Biodiversity has become an increasingly important topic among scientists studying infectious disease, but can be tricky to test because of the complexity of ecosystems.
The National Geographic Society funded a research project at the University of Colorado that was designed to further understanding of the correlation between biodiversity and disease.
CU-Boulder graduate students tackled this problem by studying smaller ecosystems such as ponds, and visited more than 365 of them in the California area over a span of three years, recording the types of amphibians and snails present, and whether they were infected by pathogens. The results showed that ponds with half a dozen amphibian species had a 78 percent reduction in parasite transmission compared to ponds with just one amphibian species.
One researcher says the same pattern — of less diverse communities being made up of species that are more susceptible to disease — may play out in complex ecosystems as well.
“This research reaches the surprising conclusion that the entire set of species in a community affects the susceptibility to disease,” said Doug Levey, program director in the National Science Foundation’s Division of Environmental Biology, which helped fund the research.
Overall, the findings strengthen the idea that biodiversity in various ecosystems, including forests and grasslands, may provide protection against disease, including those that attack humans.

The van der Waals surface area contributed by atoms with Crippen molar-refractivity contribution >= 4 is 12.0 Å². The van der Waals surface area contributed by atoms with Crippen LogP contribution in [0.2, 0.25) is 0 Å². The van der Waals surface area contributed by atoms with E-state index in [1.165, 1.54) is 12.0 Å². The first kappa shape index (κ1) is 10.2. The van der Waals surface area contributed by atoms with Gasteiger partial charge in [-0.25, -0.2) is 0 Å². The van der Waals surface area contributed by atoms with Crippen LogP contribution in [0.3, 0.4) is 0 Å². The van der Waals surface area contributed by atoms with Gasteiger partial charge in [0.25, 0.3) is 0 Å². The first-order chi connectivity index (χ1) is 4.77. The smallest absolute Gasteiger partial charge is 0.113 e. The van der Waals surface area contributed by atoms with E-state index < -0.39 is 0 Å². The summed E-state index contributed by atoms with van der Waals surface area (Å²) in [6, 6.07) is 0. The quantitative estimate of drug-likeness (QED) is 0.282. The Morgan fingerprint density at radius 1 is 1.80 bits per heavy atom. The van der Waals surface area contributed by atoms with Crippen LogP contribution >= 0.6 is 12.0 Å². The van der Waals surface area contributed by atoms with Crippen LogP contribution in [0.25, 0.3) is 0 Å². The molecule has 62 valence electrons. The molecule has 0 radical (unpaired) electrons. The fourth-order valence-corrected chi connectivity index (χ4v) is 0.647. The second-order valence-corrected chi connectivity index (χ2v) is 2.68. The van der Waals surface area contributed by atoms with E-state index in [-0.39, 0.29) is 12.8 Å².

— Cayte Bosler
COLORADO FARM JOINS NETWORK OF NATURE BASED EDUCATION PROGRAMS FOR CHILDREN
A growing disconnect between children and nature prompted the Nature Explore program to develop classrooms for children based on direct engagement with nature and has certified Anythink Wright Farms, located in Thornton, as a Nature Explore Classroom. Nature Explore classrooms are overseen by the Arbor Day Foundation, a nonprofit conservation and education organization, in partnership with Dimensions Education Research Foundation.
“Anythink Wright Farms has shown tremendous leadership in growing the next generation of environmental stewards,” Susie Wirth, Nature Explore outreach director, said in a press release. “Their commitment to providing research-based and nature-rich learning offers a wonderful example to educators throughout the country.”
The farm joins an established network of organizations and schools that have created alternative curriculum proven to be effective in educating children about the environment. The classrooms include natural materials to use in building and art projects, musical instruments made of natural materials and gardens or pathway areas.
— Cayte Bosler